More frustrating is that I stumbled on a very awesome script idea while I was working on these smaller projects. Six years ago I would have tanked everything I was working on to go chase it. Grown up, responsible me has put it on the back burner to bubble for awhile so I can clean up the projects I have on the go.
All of this means I’m not spending any time doing any “new” writing. It also means that I’m still a distance away from having anything I’m happy releasing. I don’t know when I’m going to be able to start something fresh. It feels like a very long way away and I’m itching to dig into a new project.
david shute - 13.09.11 @ 22:21 - permalink
[nyc midnight micro fiction post mortem]
Realized that I haven’t really updated much as of late. I had intended to do a NYC Midnight Micro Fiction follow up but didn’t actually get around to it. I don’t remember exactly why. Anyway, I made it all the way to the finals. Quick recap. The first round I had to use ‘break’ in my stories. These are my three submitted stories.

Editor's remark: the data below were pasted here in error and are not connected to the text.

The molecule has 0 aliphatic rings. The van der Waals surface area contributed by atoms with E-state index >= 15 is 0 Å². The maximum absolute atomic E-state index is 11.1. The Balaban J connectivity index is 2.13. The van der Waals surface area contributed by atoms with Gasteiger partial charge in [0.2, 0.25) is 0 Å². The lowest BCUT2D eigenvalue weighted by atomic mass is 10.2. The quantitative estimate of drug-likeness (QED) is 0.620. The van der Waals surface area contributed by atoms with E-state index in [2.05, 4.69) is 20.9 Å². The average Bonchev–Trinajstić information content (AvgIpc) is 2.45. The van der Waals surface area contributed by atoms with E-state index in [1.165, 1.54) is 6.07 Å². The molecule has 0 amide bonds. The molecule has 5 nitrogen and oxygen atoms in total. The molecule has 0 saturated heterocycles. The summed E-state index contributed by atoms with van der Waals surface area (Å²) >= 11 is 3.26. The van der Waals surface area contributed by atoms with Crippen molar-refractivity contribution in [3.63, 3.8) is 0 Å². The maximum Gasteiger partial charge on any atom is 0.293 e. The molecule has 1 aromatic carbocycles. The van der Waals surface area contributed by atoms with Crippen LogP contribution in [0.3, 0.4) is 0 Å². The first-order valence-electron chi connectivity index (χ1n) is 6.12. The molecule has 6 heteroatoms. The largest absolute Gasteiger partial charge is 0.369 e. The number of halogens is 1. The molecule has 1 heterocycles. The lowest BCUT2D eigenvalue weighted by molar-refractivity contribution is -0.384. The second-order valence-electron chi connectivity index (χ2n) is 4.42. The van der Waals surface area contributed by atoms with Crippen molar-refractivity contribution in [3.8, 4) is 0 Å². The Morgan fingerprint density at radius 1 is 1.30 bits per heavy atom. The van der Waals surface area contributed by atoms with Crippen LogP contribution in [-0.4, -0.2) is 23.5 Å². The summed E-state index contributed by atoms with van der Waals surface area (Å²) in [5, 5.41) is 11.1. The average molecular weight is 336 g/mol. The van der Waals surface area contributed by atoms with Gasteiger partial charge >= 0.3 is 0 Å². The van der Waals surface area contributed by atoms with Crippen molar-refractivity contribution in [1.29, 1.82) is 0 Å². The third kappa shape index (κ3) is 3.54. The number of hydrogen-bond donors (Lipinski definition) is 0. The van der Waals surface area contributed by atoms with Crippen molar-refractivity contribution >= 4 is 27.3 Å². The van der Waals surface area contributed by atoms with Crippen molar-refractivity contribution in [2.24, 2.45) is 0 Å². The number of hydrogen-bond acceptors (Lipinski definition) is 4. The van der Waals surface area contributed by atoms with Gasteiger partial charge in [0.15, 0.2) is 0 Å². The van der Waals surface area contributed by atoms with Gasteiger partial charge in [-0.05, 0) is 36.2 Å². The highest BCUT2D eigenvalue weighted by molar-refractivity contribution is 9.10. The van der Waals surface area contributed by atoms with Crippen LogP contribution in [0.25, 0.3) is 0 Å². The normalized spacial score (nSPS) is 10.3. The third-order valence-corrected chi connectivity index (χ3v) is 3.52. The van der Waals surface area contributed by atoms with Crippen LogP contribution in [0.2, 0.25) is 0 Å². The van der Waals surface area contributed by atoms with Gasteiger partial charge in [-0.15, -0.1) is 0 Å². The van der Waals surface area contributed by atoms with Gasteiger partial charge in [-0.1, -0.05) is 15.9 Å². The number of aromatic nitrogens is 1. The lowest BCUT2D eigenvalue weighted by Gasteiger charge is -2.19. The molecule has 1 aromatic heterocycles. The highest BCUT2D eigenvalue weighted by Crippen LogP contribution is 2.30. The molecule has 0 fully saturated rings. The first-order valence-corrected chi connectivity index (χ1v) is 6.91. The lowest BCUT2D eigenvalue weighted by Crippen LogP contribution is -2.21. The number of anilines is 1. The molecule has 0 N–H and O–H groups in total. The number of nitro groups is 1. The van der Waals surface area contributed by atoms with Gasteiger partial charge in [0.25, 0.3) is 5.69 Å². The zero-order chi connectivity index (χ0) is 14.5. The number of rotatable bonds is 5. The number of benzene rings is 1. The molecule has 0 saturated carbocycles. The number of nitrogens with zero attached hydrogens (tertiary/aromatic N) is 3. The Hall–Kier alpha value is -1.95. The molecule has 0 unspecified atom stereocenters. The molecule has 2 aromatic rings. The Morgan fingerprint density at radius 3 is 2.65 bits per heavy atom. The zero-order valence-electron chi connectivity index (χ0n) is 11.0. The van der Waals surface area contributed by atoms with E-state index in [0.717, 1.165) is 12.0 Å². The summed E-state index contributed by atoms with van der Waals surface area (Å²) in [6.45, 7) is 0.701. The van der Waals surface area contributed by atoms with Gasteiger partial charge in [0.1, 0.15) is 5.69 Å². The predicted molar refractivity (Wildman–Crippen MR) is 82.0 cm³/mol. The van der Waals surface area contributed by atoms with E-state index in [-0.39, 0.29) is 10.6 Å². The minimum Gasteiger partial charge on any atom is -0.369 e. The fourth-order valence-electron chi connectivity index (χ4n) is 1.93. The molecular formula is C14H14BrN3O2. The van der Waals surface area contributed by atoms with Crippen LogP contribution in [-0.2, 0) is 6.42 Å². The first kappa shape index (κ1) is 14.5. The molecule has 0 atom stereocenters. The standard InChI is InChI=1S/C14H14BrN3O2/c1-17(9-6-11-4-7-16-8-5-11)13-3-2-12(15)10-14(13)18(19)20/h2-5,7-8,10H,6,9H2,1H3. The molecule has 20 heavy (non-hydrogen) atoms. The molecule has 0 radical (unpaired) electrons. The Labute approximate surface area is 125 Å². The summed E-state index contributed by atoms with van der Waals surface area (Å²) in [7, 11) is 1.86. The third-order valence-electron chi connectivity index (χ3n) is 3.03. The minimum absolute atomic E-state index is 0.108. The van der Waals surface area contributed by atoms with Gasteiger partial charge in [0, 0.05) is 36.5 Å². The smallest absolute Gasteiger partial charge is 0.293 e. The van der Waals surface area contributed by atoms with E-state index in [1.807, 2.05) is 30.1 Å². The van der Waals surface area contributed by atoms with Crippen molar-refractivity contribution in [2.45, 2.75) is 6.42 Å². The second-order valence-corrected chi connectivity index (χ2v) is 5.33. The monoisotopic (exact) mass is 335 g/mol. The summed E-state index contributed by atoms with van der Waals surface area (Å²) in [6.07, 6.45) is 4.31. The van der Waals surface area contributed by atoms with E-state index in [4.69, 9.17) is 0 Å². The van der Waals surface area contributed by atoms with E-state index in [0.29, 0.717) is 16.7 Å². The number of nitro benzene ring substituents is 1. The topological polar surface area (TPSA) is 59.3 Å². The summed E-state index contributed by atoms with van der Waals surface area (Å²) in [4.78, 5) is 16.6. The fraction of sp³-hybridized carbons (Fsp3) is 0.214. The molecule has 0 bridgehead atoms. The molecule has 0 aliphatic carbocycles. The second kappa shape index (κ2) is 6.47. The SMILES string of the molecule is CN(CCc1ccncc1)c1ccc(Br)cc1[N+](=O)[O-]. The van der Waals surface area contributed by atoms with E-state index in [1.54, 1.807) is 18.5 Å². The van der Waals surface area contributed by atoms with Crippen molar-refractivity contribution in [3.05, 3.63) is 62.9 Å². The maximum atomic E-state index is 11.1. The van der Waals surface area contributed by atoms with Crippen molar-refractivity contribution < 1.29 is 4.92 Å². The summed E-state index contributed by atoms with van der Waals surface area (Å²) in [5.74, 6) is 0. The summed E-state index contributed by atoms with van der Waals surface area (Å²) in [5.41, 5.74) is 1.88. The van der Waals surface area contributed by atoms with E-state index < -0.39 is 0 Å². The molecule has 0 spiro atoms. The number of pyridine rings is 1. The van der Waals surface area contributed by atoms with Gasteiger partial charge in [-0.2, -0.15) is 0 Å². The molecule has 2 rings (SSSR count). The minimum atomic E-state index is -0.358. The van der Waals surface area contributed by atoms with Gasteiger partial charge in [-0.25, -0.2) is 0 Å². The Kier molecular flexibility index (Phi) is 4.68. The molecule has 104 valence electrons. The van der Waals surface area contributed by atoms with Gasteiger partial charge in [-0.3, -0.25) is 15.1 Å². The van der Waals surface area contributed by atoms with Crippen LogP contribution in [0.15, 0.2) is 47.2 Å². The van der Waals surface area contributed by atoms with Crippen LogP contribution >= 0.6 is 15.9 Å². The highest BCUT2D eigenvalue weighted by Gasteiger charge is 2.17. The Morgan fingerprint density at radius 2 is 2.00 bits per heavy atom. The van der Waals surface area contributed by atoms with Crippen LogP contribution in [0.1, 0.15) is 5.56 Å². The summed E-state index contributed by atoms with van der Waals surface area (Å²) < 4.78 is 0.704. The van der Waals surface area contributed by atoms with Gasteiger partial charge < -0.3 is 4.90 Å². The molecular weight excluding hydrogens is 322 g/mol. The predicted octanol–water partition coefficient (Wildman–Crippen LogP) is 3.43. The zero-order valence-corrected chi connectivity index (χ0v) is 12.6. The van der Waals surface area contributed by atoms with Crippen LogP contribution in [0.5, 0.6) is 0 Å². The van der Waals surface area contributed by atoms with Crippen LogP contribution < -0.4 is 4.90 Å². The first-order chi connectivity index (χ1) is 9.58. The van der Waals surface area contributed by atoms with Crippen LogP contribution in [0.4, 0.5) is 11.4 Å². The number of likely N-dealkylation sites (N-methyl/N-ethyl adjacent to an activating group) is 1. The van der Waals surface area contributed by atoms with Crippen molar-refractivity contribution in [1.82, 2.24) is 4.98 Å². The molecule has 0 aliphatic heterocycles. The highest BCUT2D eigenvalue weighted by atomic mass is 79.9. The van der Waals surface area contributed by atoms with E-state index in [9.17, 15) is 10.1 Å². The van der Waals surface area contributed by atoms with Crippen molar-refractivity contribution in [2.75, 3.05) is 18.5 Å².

The invading aliens can instantly vaporize city a block. How to protect your family after the break.
16 covered trucks coming, their lights off. Break quarantine. We need to get the fuck out of here.
(323) did an eight ball with the point break dude. gonna seduce him in the hot tub. thinking of you.
The last two in that group were selected for the voting for my group to move on. I didn’t actually get voted through. I was saved by the judges. They moved me along based on my final story.
The final round required ‘oxygen’. I didn’t really like the word. It didn’t flow for me. These were my three submissions.
Decedent was testing a homemade jetpack made from a parachute harness, an oxygen tank, and a flare.
So, apparently, they expect me to use oxygen in this competition. Like I’m their trained monkey.
I don’t care if there isn’t any oxygen out there. You can’t tell me where I can go. That’s racist.
I didn’t think any of these were going to get me through to the final voting round. Although I really liked the first and third, I didn’t think either of them were strong enough. The third did actually make it through. I knew, just based off the first round, that I didn’t have enough support to win by vote. I had to hope for the judges to pull me through again.
It was a vain hope.
Still, I’m quite impressed that I was in the finals of a competition I wasn’t expecting to move past the initial slush state.
david shute - 13.09.11 @ 21:35 - permalink